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To Januarius, Bishop.
Gregory to Januarius, Bishop of Caralis (Cagliari).
Your Fraternity ought indeed to have been so attentive to pious duties as to be in no need at all of our admonitions to induce you to fulfil them: yet, as certain particulars that require correction have come to our knowledge, there is nothing incongruous in your having besides a letter addressed to you bearing our authority.
Wherefore we apprize you that we have been given to understand that it has been the custom for the Guest-houses (Xenodochia) constituted in the parts about Caralis to submit their accounts in detail from time to time to the bishop of the city; that is, so as to be governed under his guardianship and care. Now, as your Charity is said to have so far neglected this, we exhort, as has been said, that the inmates who are or have been established in these guesthouses submit their accounts in detail from time to time. And let such persons be ordained to preside over them as may be found most worthy in life, manners and industry, and at any rate religiosi , whom judges may have no power of annoying, lest, if they should be such as could be summoned to the courts, occasion might be given for wasting the feeble resources which they have: concerning which resources we wish you to take the greatest care, so that they be given away to no one without your knowledge, lest the carelessness of your Fraternity should go so far as to let them be plundered.
Moreover, you know that the bearer of these presents, Epiphanius the presbyter, was criminally accused in the letters of certain Sardinians. We, then, having investigated his case as it was our will to do, and finding no proof of what was charged against him, have absolved him, so that he might be restored to his place. We therefore desire you to search out the authors of the charge against him: and, unless he who sent those same letters be prepared to support his charges by canonical and most strict proofs, let him on no account approach the mystery of holy communion.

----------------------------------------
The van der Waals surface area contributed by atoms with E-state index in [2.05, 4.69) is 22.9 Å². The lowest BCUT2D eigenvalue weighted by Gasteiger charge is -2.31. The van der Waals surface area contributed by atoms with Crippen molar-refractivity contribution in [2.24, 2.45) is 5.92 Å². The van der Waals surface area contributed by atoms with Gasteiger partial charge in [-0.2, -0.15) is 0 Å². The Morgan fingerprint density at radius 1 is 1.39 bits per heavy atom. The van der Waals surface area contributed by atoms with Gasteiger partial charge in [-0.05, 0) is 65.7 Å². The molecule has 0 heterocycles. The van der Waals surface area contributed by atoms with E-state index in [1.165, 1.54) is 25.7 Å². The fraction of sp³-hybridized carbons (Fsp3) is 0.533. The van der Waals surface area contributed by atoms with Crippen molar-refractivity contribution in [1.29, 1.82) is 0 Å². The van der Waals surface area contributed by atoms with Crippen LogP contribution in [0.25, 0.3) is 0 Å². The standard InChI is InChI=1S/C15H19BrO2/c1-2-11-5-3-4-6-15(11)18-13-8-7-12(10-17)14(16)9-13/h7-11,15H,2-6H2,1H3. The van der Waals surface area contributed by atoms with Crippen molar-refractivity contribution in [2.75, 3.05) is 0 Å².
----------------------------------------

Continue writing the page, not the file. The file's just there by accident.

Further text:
Further, as to Paul the cleric, who is said to have been often detected in malpractices, and who had fled into Africa, having returned to a lay state of life in despite of his cloth, if it is so, we have seen to his being given up to penance after previous corporal punishment, to the end that, according to the apostolic sentence, by means of affliction of the flesh the spirit may be saved, and also that he may be able to wash away with continual tears the earthly filth of sin, which he is said to have contracted by wicked works.
Moreover, in accordance with the injunctions of the canons, let no religious person (religiosus) associate with those who have been suspended from ecclesiastical communion.
As to what should be done in the case of women who have left monasteries for a lay life, and have taken husbands, we have conversed at length with your Fraternity's aforesaid presbyter, from whose report your Holiness may be more fully informed.
Further, let religious clerics (religiosi clerici) avoid resort to or the patronage of laymen; but let them be in all respects subject to your jurisdiction according to the canons, lest through the remissness of your Fraternity the discipline of the Church over which you preside should be dissolved.
Lastly, as to the men who have sinned with the aforesaid women who had left their monasteries, and are said to be now suspended from communion, if your Fraternity should observe them to have repented worthily for such a wickedness, we will that thou restore them to holy communion.
Source. Translated by James Barmby. From Nicene and Post-Nicene Fathers, Second Series, Vol. 12. Edited by Philip Schaff and Henry Wace. (Buffalo, NY: Christian Literature Publishing Co., 1895.) Revised and edited for New Advent by Kevin Knight. <http://www.newadvent.org/fathers/360204027.htm>.
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